By Tran Nhan, Vietnam National University, Hanoi
In this blog post I would like to reflect on my working experience as a part-time Head of English at KOTO Vocational Training Center, Vietnam, a charity organization to train underprivileged youths to work in international hospitality industry. The center is considered the second home of all the youths here, the home where they can feel love, empathy and so much caring to compensate for all the misery they had to suffer during their childhood. The teachers here (both Vietnamese and international volunteers) are normally called “elder sisters/brothers” and we, sisters and brothers, do not just teach them the essential knowledge and skills for hospitality industry but more importantly, we assist them to change their identities from low self-esteem and inefficacy to confidence and success within an 18-month training programme. That seemingly incredible mission has been successfully achieved with the graduation of more than twenty classes so far. The secret behind this success, I firmly believe, lies in the educational philosophy of this center – KNOW ONE TEACH ONE – which reflects the education of the heart and mind mentioned by Sir Ken Robinson, Dalai Lama and Aristotle with his unequivocal saying: “Educating the mind without educating the heart is no education at all.”
The educational environment here favors formative assessment. The teachers have a good understanding of the learners’ living circumstances as well as the affective baggage they may bring to class so that they can be patient, empathetic and wholeheartedly accompany the learners to attainment in their study. Constant verbal feedback is given to the learners both inside and outside class regarding how they progress after each lesson. Weaker learners are boosted by a special tutoring programme with extra support from both Vietnamese and international volunteers. As the learners share the same dormitory, they are assigned to study in pair at home so that they can give and receive mutual support to/from their classmates and the senior learners. Learning and assessment here are similar to what Pryor and Crossouard (2008, p.4) refers to as “an inter-subjective social process, situated in, and accomplished by interaction between students and teachers.”
In this learning environment, more traits of divergent assessment can also be observed. Serious attempts are made at the beginning of the course to establish what the learners already knew, understood or could do via open and explicit dialogues as is mentioned by Pryor and Crossouard (2008, p.4). As most of the learners here start with no English, ‘helping questions’ rather than ‘testing questions,’ have been employed to guide them through the process of constructing new knowledge, correcting mistakes and prompting further engagement. The Know One Teach One culture also indicates that very little explicit ‘teaching’ is found here rather the learners can engage alongside with their “elder sisters and brothers” and peers in carrying out “tasks with high authenticity in the communities of practice in question” (Crossouard, 2009, p.78).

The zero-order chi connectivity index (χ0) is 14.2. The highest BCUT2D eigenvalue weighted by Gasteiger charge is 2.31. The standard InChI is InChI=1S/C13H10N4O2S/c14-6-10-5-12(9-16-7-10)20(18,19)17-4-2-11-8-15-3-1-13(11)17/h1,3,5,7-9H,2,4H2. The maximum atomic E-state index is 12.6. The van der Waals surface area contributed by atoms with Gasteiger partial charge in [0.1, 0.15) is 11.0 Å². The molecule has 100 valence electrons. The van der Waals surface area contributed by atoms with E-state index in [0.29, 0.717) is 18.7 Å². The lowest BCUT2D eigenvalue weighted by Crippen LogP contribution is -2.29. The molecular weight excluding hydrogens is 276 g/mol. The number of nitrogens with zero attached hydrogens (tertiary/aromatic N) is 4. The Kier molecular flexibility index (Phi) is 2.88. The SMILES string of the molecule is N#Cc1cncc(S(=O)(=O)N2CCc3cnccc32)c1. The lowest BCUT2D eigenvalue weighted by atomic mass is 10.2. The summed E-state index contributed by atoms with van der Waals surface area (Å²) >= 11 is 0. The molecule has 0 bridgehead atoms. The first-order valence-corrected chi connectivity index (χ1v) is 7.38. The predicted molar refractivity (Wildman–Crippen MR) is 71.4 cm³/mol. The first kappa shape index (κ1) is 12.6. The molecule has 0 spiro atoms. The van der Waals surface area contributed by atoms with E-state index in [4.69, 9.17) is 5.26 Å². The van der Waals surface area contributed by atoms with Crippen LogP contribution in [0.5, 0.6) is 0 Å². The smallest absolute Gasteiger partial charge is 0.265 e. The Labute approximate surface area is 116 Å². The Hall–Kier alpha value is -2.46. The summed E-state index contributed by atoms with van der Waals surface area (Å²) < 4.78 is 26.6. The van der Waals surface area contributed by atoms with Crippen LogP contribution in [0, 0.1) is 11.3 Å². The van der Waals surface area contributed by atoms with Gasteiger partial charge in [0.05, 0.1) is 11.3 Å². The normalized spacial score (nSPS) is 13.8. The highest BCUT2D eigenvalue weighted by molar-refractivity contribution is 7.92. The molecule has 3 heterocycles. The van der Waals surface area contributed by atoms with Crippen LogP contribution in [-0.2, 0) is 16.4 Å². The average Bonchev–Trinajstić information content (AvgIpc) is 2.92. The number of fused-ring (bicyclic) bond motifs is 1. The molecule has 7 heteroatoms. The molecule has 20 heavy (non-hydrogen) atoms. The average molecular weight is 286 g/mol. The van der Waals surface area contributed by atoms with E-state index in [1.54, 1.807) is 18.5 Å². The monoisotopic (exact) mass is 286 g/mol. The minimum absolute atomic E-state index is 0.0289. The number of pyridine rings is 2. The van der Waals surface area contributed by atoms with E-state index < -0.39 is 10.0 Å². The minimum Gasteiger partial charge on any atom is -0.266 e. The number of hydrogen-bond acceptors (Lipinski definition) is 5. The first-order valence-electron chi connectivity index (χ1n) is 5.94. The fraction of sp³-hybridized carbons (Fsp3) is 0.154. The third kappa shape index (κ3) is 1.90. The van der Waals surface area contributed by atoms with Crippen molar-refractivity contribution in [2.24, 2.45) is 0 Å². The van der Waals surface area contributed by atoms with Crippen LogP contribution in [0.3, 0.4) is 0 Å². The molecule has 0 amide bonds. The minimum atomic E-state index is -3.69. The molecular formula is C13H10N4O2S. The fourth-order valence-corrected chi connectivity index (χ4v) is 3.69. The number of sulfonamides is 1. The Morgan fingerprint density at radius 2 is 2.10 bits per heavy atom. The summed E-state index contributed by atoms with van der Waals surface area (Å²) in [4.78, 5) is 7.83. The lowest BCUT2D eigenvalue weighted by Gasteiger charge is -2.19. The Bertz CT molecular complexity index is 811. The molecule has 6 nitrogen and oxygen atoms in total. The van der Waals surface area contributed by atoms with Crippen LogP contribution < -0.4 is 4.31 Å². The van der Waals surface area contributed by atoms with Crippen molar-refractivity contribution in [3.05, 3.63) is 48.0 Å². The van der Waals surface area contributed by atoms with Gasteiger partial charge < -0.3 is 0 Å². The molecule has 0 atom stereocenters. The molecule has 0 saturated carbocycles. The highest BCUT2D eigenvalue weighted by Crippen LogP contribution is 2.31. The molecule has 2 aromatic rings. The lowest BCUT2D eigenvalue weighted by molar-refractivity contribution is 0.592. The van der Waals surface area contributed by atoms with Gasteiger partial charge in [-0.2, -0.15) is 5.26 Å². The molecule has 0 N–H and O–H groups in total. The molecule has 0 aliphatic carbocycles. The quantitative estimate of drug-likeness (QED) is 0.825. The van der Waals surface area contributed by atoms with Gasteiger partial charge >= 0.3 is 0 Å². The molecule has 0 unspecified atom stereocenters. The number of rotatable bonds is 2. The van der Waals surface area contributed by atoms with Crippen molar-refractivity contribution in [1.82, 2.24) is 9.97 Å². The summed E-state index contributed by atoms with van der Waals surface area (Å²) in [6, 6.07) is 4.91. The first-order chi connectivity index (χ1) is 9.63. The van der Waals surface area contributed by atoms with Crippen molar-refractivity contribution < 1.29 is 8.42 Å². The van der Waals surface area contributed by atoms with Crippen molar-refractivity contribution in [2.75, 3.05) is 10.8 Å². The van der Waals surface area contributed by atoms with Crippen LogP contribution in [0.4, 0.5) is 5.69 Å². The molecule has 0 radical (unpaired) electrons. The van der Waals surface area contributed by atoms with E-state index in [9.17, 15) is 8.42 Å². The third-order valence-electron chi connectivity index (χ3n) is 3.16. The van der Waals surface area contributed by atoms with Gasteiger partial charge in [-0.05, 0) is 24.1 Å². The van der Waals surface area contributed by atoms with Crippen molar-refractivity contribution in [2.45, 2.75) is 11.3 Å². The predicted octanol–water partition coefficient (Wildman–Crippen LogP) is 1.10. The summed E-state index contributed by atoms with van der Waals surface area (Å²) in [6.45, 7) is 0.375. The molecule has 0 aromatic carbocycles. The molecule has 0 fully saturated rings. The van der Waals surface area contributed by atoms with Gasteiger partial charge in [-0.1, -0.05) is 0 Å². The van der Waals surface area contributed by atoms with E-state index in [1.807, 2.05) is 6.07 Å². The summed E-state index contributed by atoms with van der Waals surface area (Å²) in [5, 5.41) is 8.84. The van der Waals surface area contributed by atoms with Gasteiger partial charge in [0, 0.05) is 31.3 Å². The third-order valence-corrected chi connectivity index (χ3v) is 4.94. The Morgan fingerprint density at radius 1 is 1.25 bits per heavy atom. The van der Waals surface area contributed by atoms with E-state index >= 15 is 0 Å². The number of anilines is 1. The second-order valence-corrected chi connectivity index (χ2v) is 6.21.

In a nutshell, what I have experienced in KOTO Vocational Training Center is rather contrastive to the traditional form of schools: it favours formative and divergent assessment rather than summative one and a process of co-inquiry rather than measurement (Hargreaves, 2005, p.218). There is a simple truth that I could realize, my heart sings every time I head for the Center.
Author biographical data: Tran Nhan is an IPhD candidate in Education and Communication at School of Education, Communication, and Language Sciences, Newcastle University, the United Kingdom. She works as a lecturer of English in the University of Foreign Languages and International Studies, Vietnam National University, Hanoi. Her research interests include assessment in higher education, thinking skills and learner and teacher identity.
Crossouard, B. (2009) ‘A sociocultural reflection on formative assessment and collaborative challenges in the states of Jersey’, Research Papers in Education, Vol. 24 (1), pp. 77-93.
Hargreaves, E. (2005) ‘Assessment for learning? Thinking outside the (black) box’, Cambridge Journal of Education, 35(2), 213–224.
Pryor, J. & Crossouard, B. (2008) ‘A socio-cultural theorisation of formative assessment’, Oxford Review of Education, Vol. 34, pp. 1-20.